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From waste wood to firewood

Trees uprooted by Amphan in Kolkata that cannot be restored can instead be repurposed to serve as firewood or as raw material for small scale industries

From waste wood to firewood
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An extremely severe cyclone Aamphan roared into and pounded the city of Kolkata, striking with a wind speed of around 130km/h, on May 20, 2020 night and continued its devastating spell for three to four hours at a stretch. The severity of the impact was such that life practically came to a standstill leaving behind the city with an appalling and tormenting facade. The ravages were immense and the severity of the cyclone was such that it uprooted more than 15,600 trees in the city of Kolkata. Even the iconic grand old banyan tree of the Botanical Garden was not spared the fury of nature. It also suffered quite significant damages. Uprooted trees, broken branches, broken electric posts were the shocking pictures common to every nook and corner of the city. Such destruction on a massive scale has put the city administration on tenterhooks.

Immediately after the rampage of the cyclone, Kolkata Municipal Corporation swung into action. The immediate plan of action was to count the number of uprooted trees and to ascertain how many of those can be replanted back. For the remaining trees, the wood was cut and so that the timber can be put for auction. It was reported that some of the ill-fated trees were Mahogany and Sesham as well.

Such a massive uprooting of trees casts a dark spell on biodiversity. Kolkata is already troubled with its dwindling green cover. According to an article in Times of India, the India State of Forest Report 2019 claims that the green cover in non-forest areas in West Bengal had declined by 6.1 per cent from 2,136 sq km in 2017 to 2,006 sq km. Such a massive loss of green has a severe impact on biodiversity. The loss of trees also reduces the capacity of our carbon sink and adds to the pollution woes.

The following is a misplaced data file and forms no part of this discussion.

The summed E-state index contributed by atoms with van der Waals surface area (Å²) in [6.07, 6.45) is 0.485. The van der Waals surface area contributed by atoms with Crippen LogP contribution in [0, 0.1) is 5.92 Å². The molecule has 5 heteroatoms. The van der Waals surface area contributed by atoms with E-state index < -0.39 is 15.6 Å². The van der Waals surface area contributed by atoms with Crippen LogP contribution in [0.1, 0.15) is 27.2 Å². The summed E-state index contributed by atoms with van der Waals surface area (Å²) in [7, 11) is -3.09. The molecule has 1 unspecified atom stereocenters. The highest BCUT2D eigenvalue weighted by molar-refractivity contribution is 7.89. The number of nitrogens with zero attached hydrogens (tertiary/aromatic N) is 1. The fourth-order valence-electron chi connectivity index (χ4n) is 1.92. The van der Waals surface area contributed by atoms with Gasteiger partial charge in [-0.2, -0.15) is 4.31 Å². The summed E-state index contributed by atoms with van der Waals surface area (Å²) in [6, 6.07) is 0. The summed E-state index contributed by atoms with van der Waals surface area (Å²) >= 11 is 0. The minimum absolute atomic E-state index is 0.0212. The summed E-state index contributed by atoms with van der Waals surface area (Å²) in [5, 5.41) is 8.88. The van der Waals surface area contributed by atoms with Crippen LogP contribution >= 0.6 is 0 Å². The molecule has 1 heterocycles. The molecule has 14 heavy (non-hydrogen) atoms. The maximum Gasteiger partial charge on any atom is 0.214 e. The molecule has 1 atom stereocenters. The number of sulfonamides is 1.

The uprooting of trees is not an uncommon happenstance in this city. Every cyclone hitting this city stamps its presence with the uprooting of trees. The only difference this time is its extreme severity and the huge number of uprooted trees. Environmental activists and concerned citizens are suggesting immediate massive scale tree plantation drive as a remedial measure for the lost green cover, but the need of the hour is to do the root cause analysis for the massive uprooting of trees. It should be noted that it was not just the wind strength that uprooted the majority of trees but poor planning over the years about what and how to plant. Basic ecological knowledge recognises that primarily from the selection of plants to maintenance, watering and proper grooming depending on the condition of soil and availability of nutrients so that the plants can sustain their roots deep into the soil. The depth of the water table is also a selection criterion of the plants. Here in Kolkata, the water table is not very low, so the roots of the plants need not penetrate deep, thereby the anchoring is not strong enough to withstand the lashing of the gusty winds during cyclones. So in order to counter or reduce the shearing force of the gusty wind, the expanse of the trees should be less. Selection of plants should be done accordingly. Moreover, the trees which are having wide canopy cover should be trimmed regularly. The trimmed branches can be shredded and can be used as firewood in smokeless 'chuhlas' which the roadside vendors can use. This will have a double benefit. The first being an answer to the unexpected hassles of dealing with the uprooted trees and secondly, it can serve the firewood requirement for the vendors who can save a little more of their earnings. Not only that, but it will also open up opportunities for small scale industries for wood shredding and manufacture of smokeless 'chuhlas'.

The writer is an Assistant Professor at Vijaygarh Jyotish Ray College, Kolkata. Views expressed are personal

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